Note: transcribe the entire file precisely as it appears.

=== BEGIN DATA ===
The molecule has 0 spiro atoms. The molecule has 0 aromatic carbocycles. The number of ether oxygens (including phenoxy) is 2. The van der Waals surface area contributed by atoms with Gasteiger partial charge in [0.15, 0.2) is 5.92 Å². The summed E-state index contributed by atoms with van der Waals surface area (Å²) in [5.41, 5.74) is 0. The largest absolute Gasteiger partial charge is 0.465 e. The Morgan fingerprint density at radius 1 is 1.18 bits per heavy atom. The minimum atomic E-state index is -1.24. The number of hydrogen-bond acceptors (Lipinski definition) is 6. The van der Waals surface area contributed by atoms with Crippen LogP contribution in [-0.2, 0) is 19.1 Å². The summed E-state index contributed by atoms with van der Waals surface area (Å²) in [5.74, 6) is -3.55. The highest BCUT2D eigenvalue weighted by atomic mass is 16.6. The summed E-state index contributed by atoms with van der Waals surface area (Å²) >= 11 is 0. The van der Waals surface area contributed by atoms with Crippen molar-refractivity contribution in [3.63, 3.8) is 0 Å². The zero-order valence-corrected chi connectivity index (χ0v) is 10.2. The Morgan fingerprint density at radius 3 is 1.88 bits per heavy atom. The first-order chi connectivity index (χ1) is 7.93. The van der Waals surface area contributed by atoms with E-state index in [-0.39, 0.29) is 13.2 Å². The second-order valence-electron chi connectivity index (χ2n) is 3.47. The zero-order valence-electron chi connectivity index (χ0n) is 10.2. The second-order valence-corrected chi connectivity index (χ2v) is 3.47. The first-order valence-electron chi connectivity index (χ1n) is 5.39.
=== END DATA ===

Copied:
The molecule has 0 spiro atoms. The molecule has 0 aromatic carbocycles. The number of ether oxygens (including phenoxy) is 2. The van der Waals surface area contributed by atoms with Gasteiger partial charge in [0.15, 0.2) is 5.92 Å². The summed E-state index contributed by atoms with van der Waals surface area (Å²) in [5.41, 5.74) is 0. The largest absolute Gasteiger partial charge is 0.465 e. The Morgan fingerprint density at radius 1 is 1.18 bits per heavy atom. The minimum atomic E-state index is -1.24. The number of hydrogen-bond acceptors (Lipinski definition) is 6. The van der Waals surface area contributed by atoms with Crippen LogP contribution in [-0.2, 0) is 19.1 Å². The summed E-state index contributed by atoms with van der Waals surface area (Å²) in [5.74, 6) is -3.55. The highest BCUT2D eigenvalue weighted by atomic mass is 16.6. The summed E-state index contributed by atoms with van der Waals surface area (Å²) >= 11 is 0. The van der Waals surface area contributed by atoms with Crippen molar-refractivity contribution in [3.63, 3.8) is 0 Å². The zero-order valence-corrected chi connectivity index (χ0v) is 10.2. The Morgan fingerprint density at radius 3 is 1.88 bits per heavy atom. The first-order chi connectivity index (χ1) is 7.93. The van der Waals surface area contributed by atoms with E-state index in [-0.39, 0.29) is 13.2 Å². The second-order valence-electron chi connectivity index (χ2n) is 3.47. The zero-order valence-electron chi connectivity index (χ0n) is 10.2. The second-order valence-corrected chi connectivity index (χ2v) is 3.47. The first-order valence-electron chi connectivity index (χ1n) is 5.39.